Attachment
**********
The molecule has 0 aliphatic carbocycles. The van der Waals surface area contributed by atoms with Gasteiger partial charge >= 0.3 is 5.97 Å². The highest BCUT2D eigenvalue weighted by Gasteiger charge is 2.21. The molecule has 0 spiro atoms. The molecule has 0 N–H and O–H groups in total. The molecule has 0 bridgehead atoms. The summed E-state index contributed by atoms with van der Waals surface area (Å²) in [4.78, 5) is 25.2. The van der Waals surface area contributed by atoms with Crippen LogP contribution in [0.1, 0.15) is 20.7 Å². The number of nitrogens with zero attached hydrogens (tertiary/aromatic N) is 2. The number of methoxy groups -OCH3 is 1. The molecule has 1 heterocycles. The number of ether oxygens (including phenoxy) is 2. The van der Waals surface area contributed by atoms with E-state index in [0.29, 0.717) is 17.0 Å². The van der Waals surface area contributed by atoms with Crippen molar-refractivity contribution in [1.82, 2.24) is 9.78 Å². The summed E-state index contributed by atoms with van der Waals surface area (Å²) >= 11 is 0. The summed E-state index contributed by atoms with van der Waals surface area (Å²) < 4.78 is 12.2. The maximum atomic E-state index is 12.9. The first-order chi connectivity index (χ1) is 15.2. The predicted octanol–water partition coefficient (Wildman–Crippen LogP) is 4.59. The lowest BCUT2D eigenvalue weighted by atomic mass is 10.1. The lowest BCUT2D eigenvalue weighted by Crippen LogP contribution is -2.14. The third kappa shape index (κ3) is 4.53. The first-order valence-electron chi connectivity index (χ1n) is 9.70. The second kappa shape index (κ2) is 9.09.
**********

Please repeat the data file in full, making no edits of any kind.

The molecule has 0 aliphatic carbocycles. The van der Waals surface area contributed by atoms with Gasteiger partial charge >= 0.3 is 5.97 Å². The highest BCUT2D eigenvalue weighted by Gasteiger charge is 2.21. The molecule has 0 spiro atoms. The molecule has 0 N–H and O–H groups in total. The molecule has 0 bridgehead atoms. The summed E-state index contributed by atoms with van der Waals surface area (Å²) in [4.78, 5) is 25.2. The van der Waals surface area contributed by atoms with Crippen LogP contribution in [0.1, 0.15) is 20.7 Å². The number of nitrogens with zero attached hydrogens (tertiary/aromatic N) is 2. The number of methoxy groups -OCH3 is 1. The molecule has 1 heterocycles. The number of ether oxygens (including phenoxy) is 2. The van der Waals surface area contributed by atoms with E-state index in [0.29, 0.717) is 17.0 Å². The van der Waals surface area contributed by atoms with Crippen molar-refractivity contribution in [1.82, 2.24) is 9.78 Å². The summed E-state index contributed by atoms with van der Waals surface area (Å²) >= 11 is 0. The summed E-state index contributed by atoms with van der Waals surface area (Å²) < 4.78 is 12.2. The maximum atomic E-state index is 12.9. The first-order chi connectivity index (χ1) is 15.2. The predicted octanol–water partition coefficient (Wildman–Crippen LogP) is 4.59. The lowest BCUT2D eigenvalue weighted by atomic mass is 10.1. The lowest BCUT2D eigenvalue weighted by Crippen LogP contribution is -2.14. The third kappa shape index (κ3) is 4.53. The first-order valence-electron chi connectivity index (χ1n) is 9.70. The second kappa shape index (κ2) is 9.09.